Migraine and Biogenic Amines

Author(s): Nevin Sanlier* and Melike Bektesoglu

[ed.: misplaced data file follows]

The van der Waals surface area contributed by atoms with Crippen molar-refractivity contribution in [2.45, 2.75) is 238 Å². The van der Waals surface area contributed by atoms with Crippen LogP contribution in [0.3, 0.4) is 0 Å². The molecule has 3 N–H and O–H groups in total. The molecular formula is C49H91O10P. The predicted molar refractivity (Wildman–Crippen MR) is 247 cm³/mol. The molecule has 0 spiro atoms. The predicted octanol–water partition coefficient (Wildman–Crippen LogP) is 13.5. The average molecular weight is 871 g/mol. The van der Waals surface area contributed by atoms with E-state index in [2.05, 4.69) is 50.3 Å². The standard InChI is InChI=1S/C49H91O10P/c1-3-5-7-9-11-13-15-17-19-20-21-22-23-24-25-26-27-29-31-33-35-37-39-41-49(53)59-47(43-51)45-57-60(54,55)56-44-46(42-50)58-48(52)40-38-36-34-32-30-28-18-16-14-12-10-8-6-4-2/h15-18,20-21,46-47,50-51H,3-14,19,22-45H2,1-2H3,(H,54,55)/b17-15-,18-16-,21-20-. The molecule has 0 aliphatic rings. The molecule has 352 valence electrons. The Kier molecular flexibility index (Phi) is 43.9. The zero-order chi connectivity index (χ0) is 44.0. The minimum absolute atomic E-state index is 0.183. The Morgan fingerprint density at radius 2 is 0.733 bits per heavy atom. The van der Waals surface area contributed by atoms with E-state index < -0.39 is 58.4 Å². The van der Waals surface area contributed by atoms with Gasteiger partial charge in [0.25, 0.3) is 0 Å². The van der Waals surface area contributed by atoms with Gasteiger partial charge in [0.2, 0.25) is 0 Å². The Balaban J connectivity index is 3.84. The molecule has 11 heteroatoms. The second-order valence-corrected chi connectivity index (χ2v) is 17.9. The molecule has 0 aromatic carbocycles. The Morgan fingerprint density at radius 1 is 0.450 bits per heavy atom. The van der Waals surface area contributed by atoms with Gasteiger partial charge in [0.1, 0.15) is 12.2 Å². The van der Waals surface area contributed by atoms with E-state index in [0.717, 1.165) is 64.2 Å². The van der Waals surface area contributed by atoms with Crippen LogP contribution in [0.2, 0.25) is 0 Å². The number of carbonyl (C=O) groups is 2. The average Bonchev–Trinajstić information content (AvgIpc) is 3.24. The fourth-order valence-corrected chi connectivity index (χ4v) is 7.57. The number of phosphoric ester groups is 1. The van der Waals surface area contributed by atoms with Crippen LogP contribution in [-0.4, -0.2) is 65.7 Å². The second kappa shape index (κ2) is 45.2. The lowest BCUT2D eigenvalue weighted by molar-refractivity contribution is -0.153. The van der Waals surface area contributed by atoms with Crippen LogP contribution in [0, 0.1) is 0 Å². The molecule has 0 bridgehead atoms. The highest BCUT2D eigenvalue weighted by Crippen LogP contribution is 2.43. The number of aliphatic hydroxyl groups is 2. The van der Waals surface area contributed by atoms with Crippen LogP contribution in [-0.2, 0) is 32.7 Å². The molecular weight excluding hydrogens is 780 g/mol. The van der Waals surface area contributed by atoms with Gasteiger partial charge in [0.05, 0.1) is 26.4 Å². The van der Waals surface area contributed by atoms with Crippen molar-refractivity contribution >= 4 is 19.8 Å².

Objective: Migraine emerges as one of the major causes of headache in today’s world. It is a disease that is often characterized by a moderate or severe one-sided headache, nausea, or vomiting as well as sensitivity to light, and sound. According to the World Health Organization (WHO), it is among the first 20 diseases that reduce individuals’ working capacity. Various factors may affect the formation of migraines, such as hormonal changes, stress, hunger, fatigue, sleeping disorders, and weather conditions. The mechanisms by which these factors trigger migraine in a patient have been popular research topics recently. Materials & Methods: It is generally acknowledged that the central nervous system is greatly affected by these factors. The possible potential mechanisms of migraine impact on human health, MEDLINE, Embase, the Cochrane Central, www.ClinicalTrials.gov, PubMed, Science Direct, Google Scholar, and selected websites including) and databases were examined. Results: Various theories have been proposed regarding the formation of migraine. Among these major theories are vascular theory, neurological theory, neurovascular theory, and biochemical theory. Scientific research usually focuses on these four leading theories. Although some migraine patients may suffer from headache attacks that occur without a reason, most migraine attacks are usually caused by internal or external factors. It was reported that while a single triggering factor might cause migraine attacks in some patients, others might suffer from migraine attacks occurring because of several triggering factors. The relationship between migraine and nutrition is a complex issue. Some substances in nutritional elements may affect nerve tracts and thus cause headaches by creating a vasoconstrictor or vasodilator effect. Various chemicals in different nutritional elements were held responsible for migraine attacks. Because tyramine, phenylethylamine, and histamine are considered to play a role in headache triggering mechanisms, biogenic amines, and nutritional elements such as cheese, chocolate, and red wine containing these chemicals can be considered as important triggering factors too. Conclusions: The present study analyzes the impact of biogenic amines such as histamine, tyramine, and phenylethylamine on migraine attacks.


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